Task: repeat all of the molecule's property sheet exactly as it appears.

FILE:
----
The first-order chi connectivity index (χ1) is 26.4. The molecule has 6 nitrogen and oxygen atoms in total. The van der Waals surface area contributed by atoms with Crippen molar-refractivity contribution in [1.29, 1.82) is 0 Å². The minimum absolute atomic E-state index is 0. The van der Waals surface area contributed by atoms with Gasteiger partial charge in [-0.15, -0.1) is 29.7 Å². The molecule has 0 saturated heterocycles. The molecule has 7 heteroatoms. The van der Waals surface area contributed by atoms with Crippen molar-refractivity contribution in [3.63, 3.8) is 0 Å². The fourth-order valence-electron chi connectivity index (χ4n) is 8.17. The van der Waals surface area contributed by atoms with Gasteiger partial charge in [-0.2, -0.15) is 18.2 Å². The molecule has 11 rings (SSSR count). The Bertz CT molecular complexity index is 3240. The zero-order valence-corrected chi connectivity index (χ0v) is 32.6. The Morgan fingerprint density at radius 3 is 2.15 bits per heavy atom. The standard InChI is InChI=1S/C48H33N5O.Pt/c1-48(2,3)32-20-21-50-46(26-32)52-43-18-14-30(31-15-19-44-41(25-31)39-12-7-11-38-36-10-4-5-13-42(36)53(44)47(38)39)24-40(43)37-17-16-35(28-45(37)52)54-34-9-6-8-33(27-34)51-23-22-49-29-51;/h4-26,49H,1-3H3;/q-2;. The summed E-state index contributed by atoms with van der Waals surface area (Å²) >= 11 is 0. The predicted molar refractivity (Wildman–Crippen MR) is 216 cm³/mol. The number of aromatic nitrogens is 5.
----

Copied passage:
The first-order chi connectivity index (χ1) is 26.4. The molecule has 6 nitrogen and oxygen atoms in total. The van der Waals surface area contributed by atoms with Crippen molar-refractivity contribution in [1.29, 1.82) is 0 Å². The minimum absolute atomic E-state index is 0. The van der Waals surface area contributed by atoms with Gasteiger partial charge in [-0.15, -0.1) is 29.7 Å². The molecule has 0 saturated heterocycles. The molecule has 7 heteroatoms. The van der Waals surface area contributed by atoms with Crippen molar-refractivity contribution in [3.63, 3.8) is 0 Å². The fourth-order valence-electron chi connectivity index (χ4n) is 8.17. The van der Waals surface area contributed by atoms with Gasteiger partial charge in [-0.2, -0.15) is 18.2 Å². The molecule has 11 rings (SSSR count). The Bertz CT molecular complexity index is 3240. The zero-order valence-corrected chi connectivity index (χ0v) is 32.6. The Morgan fingerprint density at radius 3 is 2.15 bits per heavy atom. The standard InChI is InChI=1S/C48H33N5O.Pt/c1-48(2,3)32-20-21-50-46(26-32)52-43-18-14-30(31-15-19-44-41(25-31)39-12-7-11-38-36-10-4-5-13-42(36)53(44)47(38)39)24-40(43)37-17-16-35(28-45(37)52)54-34-9-6-8-33(27-34)51-23-22-49-29-51;/h4-26,49H,1-3H3;/q-2;. The summed E-state index contributed by atoms with van der Waals surface area (Å²) >= 11 is 0. The predicted molar refractivity (Wildman–Crippen MR) is 216 cm³/mol. The number of aromatic nitrogens is 5.